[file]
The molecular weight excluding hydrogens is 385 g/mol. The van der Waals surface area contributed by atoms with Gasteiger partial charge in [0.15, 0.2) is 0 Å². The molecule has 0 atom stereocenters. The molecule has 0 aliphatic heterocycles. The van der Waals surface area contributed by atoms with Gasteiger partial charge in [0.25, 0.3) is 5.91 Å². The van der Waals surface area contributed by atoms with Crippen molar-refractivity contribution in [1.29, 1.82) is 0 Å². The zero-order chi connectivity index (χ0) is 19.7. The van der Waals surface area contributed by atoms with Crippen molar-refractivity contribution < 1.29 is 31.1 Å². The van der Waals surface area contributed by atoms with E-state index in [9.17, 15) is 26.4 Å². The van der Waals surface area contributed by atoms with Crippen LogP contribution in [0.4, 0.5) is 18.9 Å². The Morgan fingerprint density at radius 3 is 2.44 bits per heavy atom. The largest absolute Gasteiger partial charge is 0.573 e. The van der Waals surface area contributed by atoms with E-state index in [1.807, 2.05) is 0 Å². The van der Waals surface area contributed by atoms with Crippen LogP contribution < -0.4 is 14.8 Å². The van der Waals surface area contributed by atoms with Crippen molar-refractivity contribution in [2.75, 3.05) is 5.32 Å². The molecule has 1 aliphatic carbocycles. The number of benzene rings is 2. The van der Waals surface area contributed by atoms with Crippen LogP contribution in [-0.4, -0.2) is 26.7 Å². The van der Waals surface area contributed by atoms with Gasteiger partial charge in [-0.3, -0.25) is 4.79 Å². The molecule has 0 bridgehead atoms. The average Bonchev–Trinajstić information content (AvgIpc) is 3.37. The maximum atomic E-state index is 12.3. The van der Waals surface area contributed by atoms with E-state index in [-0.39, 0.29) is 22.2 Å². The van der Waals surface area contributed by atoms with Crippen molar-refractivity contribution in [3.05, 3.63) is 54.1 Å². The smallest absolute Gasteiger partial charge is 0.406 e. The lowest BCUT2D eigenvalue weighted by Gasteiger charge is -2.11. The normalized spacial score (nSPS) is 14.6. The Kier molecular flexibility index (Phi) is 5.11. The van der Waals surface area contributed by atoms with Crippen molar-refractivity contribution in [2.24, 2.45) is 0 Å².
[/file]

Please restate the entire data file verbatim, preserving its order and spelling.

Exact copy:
The molecular weight excluding hydrogens is 385 g/mol. The van der Waals surface area contributed by atoms with Gasteiger partial charge in [0.15, 0.2) is 0 Å². The molecule has 0 atom stereocenters. The molecule has 0 aliphatic heterocycles. The van der Waals surface area contributed by atoms with Gasteiger partial charge in [0.25, 0.3) is 5.91 Å². The van der Waals surface area contributed by atoms with Crippen molar-refractivity contribution in [1.29, 1.82) is 0 Å². The zero-order chi connectivity index (χ0) is 19.7. The van der Waals surface area contributed by atoms with Crippen molar-refractivity contribution < 1.29 is 31.1 Å². The van der Waals surface area contributed by atoms with E-state index in [9.17, 15) is 26.4 Å². The van der Waals surface area contributed by atoms with Crippen LogP contribution in [0.4, 0.5) is 18.9 Å². The Morgan fingerprint density at radius 3 is 2.44 bits per heavy atom. The largest absolute Gasteiger partial charge is 0.573 e. The van der Waals surface area contributed by atoms with E-state index in [1.807, 2.05) is 0 Å². The van der Waals surface area contributed by atoms with Crippen LogP contribution < -0.4 is 14.8 Å². The van der Waals surface area contributed by atoms with Crippen molar-refractivity contribution in [2.75, 3.05) is 5.32 Å². The molecule has 1 aliphatic carbocycles. The number of benzene rings is 2. The van der Waals surface area contributed by atoms with Crippen LogP contribution in [-0.4, -0.2) is 26.7 Å². The van der Waals surface area contributed by atoms with Gasteiger partial charge in [-0.3, -0.25) is 4.79 Å². The molecule has 0 bridgehead atoms. The average Bonchev–Trinajstić information content (AvgIpc) is 3.37. The maximum atomic E-state index is 12.3. The van der Waals surface area contributed by atoms with E-state index in [-0.39, 0.29) is 22.2 Å². The van der Waals surface area contributed by atoms with Crippen molar-refractivity contribution in [3.05, 3.63) is 54.1 Å². The smallest absolute Gasteiger partial charge is 0.406 e. The lowest BCUT2D eigenvalue weighted by Gasteiger charge is -2.11. The normalized spacial score (nSPS) is 14.6. The Kier molecular flexibility index (Phi) is 5.11. The van der Waals surface area contributed by atoms with Crippen molar-refractivity contribution in [2.24, 2.45) is 0 Å².